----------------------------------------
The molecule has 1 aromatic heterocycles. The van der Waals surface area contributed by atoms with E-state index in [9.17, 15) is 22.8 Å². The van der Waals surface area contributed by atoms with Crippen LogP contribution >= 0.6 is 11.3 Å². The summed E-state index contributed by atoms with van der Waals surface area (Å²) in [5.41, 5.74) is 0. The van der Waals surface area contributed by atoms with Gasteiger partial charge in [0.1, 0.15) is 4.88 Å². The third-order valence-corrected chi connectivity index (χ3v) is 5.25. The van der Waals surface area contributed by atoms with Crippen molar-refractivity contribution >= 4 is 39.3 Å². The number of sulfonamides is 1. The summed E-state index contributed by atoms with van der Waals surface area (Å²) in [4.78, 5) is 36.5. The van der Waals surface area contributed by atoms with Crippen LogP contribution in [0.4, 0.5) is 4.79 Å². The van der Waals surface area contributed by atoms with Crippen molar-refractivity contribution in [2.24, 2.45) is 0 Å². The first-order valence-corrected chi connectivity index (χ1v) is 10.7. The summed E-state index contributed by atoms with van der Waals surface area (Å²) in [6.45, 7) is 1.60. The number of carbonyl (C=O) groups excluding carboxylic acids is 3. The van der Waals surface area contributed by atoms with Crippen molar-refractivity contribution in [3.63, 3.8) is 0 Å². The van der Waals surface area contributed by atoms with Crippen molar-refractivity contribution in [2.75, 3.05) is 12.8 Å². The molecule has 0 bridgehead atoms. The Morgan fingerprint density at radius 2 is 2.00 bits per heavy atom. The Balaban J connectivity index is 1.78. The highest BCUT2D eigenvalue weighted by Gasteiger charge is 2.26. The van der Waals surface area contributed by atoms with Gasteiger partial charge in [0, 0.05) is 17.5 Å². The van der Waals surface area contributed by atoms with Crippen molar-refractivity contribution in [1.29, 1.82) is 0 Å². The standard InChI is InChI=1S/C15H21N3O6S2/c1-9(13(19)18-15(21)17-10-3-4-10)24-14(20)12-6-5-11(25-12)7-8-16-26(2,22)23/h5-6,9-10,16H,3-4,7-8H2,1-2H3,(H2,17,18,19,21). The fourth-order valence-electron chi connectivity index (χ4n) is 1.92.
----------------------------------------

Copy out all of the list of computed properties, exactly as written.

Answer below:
The molecule has 1 aromatic heterocycles. The van der Waals surface area contributed by atoms with E-state index in [9.17, 15) is 22.8 Å². The van der Waals surface area contributed by atoms with Crippen LogP contribution >= 0.6 is 11.3 Å². The summed E-state index contributed by atoms with van der Waals surface area (Å²) in [5.41, 5.74) is 0. The van der Waals surface area contributed by atoms with Gasteiger partial charge in [0.1, 0.15) is 4.88 Å². The third-order valence-corrected chi connectivity index (χ3v) is 5.25. The van der Waals surface area contributed by atoms with Crippen molar-refractivity contribution >= 4 is 39.3 Å². The number of sulfonamides is 1. The summed E-state index contributed by atoms with van der Waals surface area (Å²) in [4.78, 5) is 36.5. The van der Waals surface area contributed by atoms with Crippen LogP contribution in [0.4, 0.5) is 4.79 Å². The van der Waals surface area contributed by atoms with Crippen molar-refractivity contribution in [2.24, 2.45) is 0 Å². The first-order valence-corrected chi connectivity index (χ1v) is 10.7. The summed E-state index contributed by atoms with van der Waals surface area (Å²) in [6.45, 7) is 1.60. The number of carbonyl (C=O) groups excluding carboxylic acids is 3. The van der Waals surface area contributed by atoms with Crippen molar-refractivity contribution in [3.63, 3.8) is 0 Å². The van der Waals surface area contributed by atoms with Crippen molar-refractivity contribution in [2.75, 3.05) is 12.8 Å². The molecule has 0 bridgehead atoms. The Morgan fingerprint density at radius 2 is 2.00 bits per heavy atom. The Balaban J connectivity index is 1.78. The highest BCUT2D eigenvalue weighted by Gasteiger charge is 2.26. The van der Waals surface area contributed by atoms with Gasteiger partial charge in [0, 0.05) is 17.5 Å². The van der Waals surface area contributed by atoms with Crippen molar-refractivity contribution in [1.29, 1.82) is 0 Å². The standard InChI is InChI=1S/C15H21N3O6S2/c1-9(13(19)18-15(21)17-10-3-4-10)24-14(20)12-6-5-11(25-12)7-8-16-26(2,22)23/h5-6,9-10,16H,3-4,7-8H2,1-2H3,(H2,17,18,19,21). The fourth-order valence-electron chi connectivity index (χ4n) is 1.92.